Since the outbreak of Coronavirus, the UK Government and certain organisations have introduced protective measures to prevent it from spreading further, for example, travel bans to China.
One of the most concerning aspects of the virus is the incubation period of 14 days. During this 14-day period, even though there are no symptoms, the virus can still spread from an infected person to another.
With the amount of cases increasing across the world, and with the increased likelihood that employees will be travelling and returning to the UK during the February half term, what steps should employers take to prevent it from spreading further?
What can I do today?
There are some simple steps that you can take in the workplace, these include:
- Reviewing your policies and procedures, ensuring that they are accessible and communicated to your employees (particularly your absence reporting and sickness procedures).
- Ensure there is good hygiene across the business – steps can include providing alcohol- based sanitising gel.
- Take proactive measures where you have reason to suspect that someone has travelled to or from an affected area.
- If your employees work with vulnerable people, for example working with children or the elderly, then additional protective measures should be put in place and best practice on control of infections should be followed.
Business and personal trips to an affected area
As an employer, you have a duty of care and should carry out a health and safety risk assessments to consider if any business trips to an affected area can be postponed or cancelled. Practical alternatives should be put in place, such as holding meetings via Skype or conference calls.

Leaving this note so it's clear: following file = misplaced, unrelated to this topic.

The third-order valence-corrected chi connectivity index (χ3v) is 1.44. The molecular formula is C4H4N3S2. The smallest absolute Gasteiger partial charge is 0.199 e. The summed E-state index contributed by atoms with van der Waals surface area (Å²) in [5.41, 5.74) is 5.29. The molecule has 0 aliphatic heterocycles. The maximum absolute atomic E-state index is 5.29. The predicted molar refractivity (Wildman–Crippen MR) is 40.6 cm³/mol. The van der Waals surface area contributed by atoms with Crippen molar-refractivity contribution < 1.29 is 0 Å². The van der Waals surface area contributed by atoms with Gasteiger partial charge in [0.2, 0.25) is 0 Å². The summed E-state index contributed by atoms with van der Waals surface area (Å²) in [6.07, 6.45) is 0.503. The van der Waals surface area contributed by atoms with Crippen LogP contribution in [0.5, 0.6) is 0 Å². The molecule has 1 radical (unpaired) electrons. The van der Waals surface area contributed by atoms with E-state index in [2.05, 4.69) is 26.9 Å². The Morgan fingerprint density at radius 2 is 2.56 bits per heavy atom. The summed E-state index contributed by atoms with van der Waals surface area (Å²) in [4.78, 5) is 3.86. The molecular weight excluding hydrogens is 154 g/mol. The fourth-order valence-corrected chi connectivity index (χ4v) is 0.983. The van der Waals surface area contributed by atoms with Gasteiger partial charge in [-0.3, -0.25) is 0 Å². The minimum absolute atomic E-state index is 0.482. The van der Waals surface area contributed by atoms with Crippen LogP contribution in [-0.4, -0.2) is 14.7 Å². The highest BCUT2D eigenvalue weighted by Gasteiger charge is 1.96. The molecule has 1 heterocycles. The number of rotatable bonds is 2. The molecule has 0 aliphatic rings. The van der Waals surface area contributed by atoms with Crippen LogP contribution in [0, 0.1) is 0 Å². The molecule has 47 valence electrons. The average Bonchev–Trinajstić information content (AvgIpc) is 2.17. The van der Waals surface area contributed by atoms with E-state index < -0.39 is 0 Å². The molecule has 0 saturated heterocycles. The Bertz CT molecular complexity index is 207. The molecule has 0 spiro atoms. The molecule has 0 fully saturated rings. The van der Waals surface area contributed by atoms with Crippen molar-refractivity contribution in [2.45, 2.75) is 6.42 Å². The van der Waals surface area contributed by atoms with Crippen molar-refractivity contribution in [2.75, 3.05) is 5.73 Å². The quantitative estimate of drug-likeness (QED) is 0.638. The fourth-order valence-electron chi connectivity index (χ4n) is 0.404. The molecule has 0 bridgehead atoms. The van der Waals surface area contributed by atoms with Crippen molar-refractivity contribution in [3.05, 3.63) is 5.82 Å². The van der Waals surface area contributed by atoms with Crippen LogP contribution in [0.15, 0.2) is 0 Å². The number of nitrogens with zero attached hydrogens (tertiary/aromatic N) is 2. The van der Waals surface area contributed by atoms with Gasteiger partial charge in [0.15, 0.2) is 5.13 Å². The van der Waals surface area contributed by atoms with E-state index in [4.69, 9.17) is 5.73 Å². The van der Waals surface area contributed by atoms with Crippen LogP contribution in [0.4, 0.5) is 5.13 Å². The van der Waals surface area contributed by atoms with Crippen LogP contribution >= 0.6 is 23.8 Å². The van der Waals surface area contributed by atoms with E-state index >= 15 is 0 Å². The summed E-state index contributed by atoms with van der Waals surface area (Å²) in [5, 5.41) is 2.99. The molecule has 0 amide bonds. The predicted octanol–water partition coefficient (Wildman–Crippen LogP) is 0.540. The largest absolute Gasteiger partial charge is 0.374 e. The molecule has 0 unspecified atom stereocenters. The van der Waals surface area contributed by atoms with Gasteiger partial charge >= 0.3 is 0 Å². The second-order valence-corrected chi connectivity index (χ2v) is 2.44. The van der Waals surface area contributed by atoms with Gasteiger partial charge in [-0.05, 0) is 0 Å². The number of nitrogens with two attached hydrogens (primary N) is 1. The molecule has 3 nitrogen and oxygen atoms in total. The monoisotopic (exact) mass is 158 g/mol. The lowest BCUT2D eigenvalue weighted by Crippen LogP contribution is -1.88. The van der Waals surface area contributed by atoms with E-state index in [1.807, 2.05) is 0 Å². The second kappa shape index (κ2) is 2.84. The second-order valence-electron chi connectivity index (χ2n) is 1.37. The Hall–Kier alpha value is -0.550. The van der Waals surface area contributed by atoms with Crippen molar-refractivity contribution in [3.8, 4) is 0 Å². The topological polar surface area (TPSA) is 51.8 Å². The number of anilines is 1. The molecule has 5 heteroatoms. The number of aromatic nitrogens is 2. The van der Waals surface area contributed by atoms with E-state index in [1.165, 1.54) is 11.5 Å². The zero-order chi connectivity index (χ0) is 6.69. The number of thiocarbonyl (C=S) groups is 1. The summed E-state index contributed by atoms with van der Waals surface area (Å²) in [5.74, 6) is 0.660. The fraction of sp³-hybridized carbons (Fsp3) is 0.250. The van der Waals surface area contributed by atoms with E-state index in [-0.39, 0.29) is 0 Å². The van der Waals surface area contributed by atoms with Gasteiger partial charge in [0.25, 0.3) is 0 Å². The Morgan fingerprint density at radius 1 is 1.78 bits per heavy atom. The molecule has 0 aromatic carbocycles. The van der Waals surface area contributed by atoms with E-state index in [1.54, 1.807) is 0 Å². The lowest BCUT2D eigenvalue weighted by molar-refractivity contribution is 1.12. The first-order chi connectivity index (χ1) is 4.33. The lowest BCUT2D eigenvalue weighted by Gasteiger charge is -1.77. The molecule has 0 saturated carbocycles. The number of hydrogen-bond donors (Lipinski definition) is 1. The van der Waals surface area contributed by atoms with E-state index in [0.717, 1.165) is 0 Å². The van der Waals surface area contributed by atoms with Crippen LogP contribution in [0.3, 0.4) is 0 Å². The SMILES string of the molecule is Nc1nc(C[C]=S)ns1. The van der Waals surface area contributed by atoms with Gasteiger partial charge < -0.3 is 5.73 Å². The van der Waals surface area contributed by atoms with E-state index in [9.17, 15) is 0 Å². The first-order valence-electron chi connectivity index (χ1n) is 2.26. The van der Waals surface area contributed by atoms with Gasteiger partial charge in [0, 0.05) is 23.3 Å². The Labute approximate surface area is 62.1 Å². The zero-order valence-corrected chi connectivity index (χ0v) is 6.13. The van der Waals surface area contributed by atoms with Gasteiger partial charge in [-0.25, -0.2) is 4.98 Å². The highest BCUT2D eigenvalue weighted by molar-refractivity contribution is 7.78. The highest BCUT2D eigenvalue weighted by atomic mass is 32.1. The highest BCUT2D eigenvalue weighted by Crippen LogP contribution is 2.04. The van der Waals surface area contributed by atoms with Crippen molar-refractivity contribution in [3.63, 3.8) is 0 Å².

There is no legal obligation to impose a precautionary suspension of non-symptomatic employees who have returned from an affected area. However, if someone has returned from Wuhan or Hubei Province then the UK Government recommends that they remain at home for 14 days, even if they are willing to work.
If the employee is returning from an affected area, and not the two areas specifically mentioned above, you may still wish to take precautions and consider whether the employee can work from home during the 14-day incubation period. Agreement can be reached with the employees as to how this absence is treated.
Going forward, employers are advised to obtain the necessary information from their employees in relation to their upcoming travel plans and whether they will be (or have been) at risk to being exposed to the virus.
What do I do if an employee displays symptoms?
If an employee presents symptoms then employers should take the appropriate measures to prevent the virus from spreading. The employee must be advised to seek medical attention and remain indoors where possible.
An employer may wish to offer the employee alternative work arrangements, if it is an option allow your employee to work remotely. Otherwise, it is likely that the employee should be treated as being absent through sickness.
What if an employee contracts coronavirus?
If the GP determines that they have the virus and signs the employee off sick then they should be treated the same as having any other illness and you should follow your normal sickness absence procedures.
In summary, given the nature of this outbreak, employers would be advised to be prepared to show a level of flexibility and take steps to consider how any occurrences, or suspected occurrences, would be handled.
Get in touch
If you've any queries about this, or any other employment related matter that could affect your business, our team of specialist employment lawyers can assist. Please contact us on 0131 247 2534 to discuss further.